Besides the shopping, the main attraction is the Old Carlsberg Brewery (the functioning brewery has since moved). Here you can feast your eyes on the largest collection of bottled beers in the world, and the entry fee will also get you two beers to keep you occupied on the tour.
The Danes have a long history of eating at home, and it’s only in recent decades that Copenhagen has really come into its own on the culinary scene. That said, when the people of Copenhagen decided to start dining out, they certainly did it in style – the city currently has 13 Michelin-star restaurants. Eat now, and regret the calories later.
Formel B. The Danish and French-influenced menu at Formel B. is fixated on fresh ingredients (the chefs even have their own farm!), and changes every fortnight.
Geranium serves gourmet Scandinavian fare. The dishes are impeccable and precise. Near Kongens Nytorv & Nyhavn.
Era Ora: An Italian restaurant in Denmark? Yeah, well it’s the best one in the country, so eat up!
NOMA Tuck into some Nordic food and swoon. The menu features a wide selection of seafood, but if you can, go for the degustation and enjoy.
Godt: Only seats 20 people at a time, so it’s intimate to say the least. The international menu is influenced by daily market produce.
Kong Hans Kaelder interweaves French, Danish and Asian cuisines. Wine and dine where King Hans used to, and you’ll feel all royal in no time.
MR: Named after chef Mads Reflund’s initials, the modern Continental set menus are faultless.
Pierre Andre Delicious classic French food, which is innovative and flavourful.
St. Gertrud’s Kloster: You get outstanding international fare at this eatery. What you don’t get is electricity! Only, oh, about 1500 candles.
The Paul is a Michelin-starred restaurant, where some kind of important people like Bill Clinton have dined.
In February, Copenhagen transforms into fashion central for two weeks. Copenhagen Fashion Week attracts more than 1000 exhibitors – and quite a few exhibitionists – every year.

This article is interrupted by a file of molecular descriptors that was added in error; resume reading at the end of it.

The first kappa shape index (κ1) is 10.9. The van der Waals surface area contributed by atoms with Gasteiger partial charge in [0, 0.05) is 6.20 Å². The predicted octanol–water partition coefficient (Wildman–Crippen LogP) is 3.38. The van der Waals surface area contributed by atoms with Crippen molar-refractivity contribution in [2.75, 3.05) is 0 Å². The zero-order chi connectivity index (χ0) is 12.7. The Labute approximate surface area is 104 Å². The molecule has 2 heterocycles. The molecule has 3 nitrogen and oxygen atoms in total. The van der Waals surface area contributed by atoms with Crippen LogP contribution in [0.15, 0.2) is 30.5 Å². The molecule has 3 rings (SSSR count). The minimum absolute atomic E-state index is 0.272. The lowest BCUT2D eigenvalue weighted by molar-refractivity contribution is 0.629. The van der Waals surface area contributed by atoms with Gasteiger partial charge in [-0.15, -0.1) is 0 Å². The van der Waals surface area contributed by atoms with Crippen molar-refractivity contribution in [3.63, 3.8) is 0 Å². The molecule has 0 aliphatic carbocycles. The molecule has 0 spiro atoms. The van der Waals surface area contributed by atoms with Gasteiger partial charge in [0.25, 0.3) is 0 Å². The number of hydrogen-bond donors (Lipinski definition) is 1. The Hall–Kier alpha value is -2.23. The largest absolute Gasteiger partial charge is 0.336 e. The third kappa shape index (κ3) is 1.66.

In mid-April, a new festival, CPH:PIX (Copenhagen International Film Festival) presents 170 film screenings.
CPH Distortion is the craziest party you’ll find. Spanning five days, over 60 parties are held in the city’s districts, streets and clubs.
In July, the sounds of smooth jazz echo around Copenhagen with the Copenhagen Jazz Festival.
In August, Copenhagen hosts the largest clubbing event in Scandinavia, RAW.
Strom is another August music event. A yearly electronic music festival, the festivities can be found at squares and concert halls, but also unusual locations.
Copenhagen Pride takes place every August. There are also numerous events and parties leading up to the vibrant parade.
Night of Culture (Kulturnatten) in mid-October celebrates Copenhagen’s culture. A badge for 70 Kr will give you access to major museums, exhibitions, churches, libraries and other cultural attractions.
For 10 days in October, the MIX Copenhagen – LGBT Film Festival puts on over 130 screenings of the world’s leading gay or queer films in a quest to find the best.
When To Go
Summer is the best time to visit Copenhagen, not only for its weather, but also for its many events.
Spring temperatures can unfortunately drop below zero occasionally, but usually it’s a lot milder during the blooming season!
Copenhagen’s summer is a pleasant 11-22°C (52-72°F) and the days are very long.
Copenhageners like to stay indoors during autumn and winter. The days are cold, short and dark. There is, however, the (slim) chance of a White Christmas, so it could be worth the trip.
Once in Copenhagen you can take your pick from a very comprehensive public transport system. Means of transport include the S-Tog (S-train service), metro, bus, boat (canal tours!), bicycles, and taxis. Beware, though, taxis, like most things in Copenhagen, are expensive.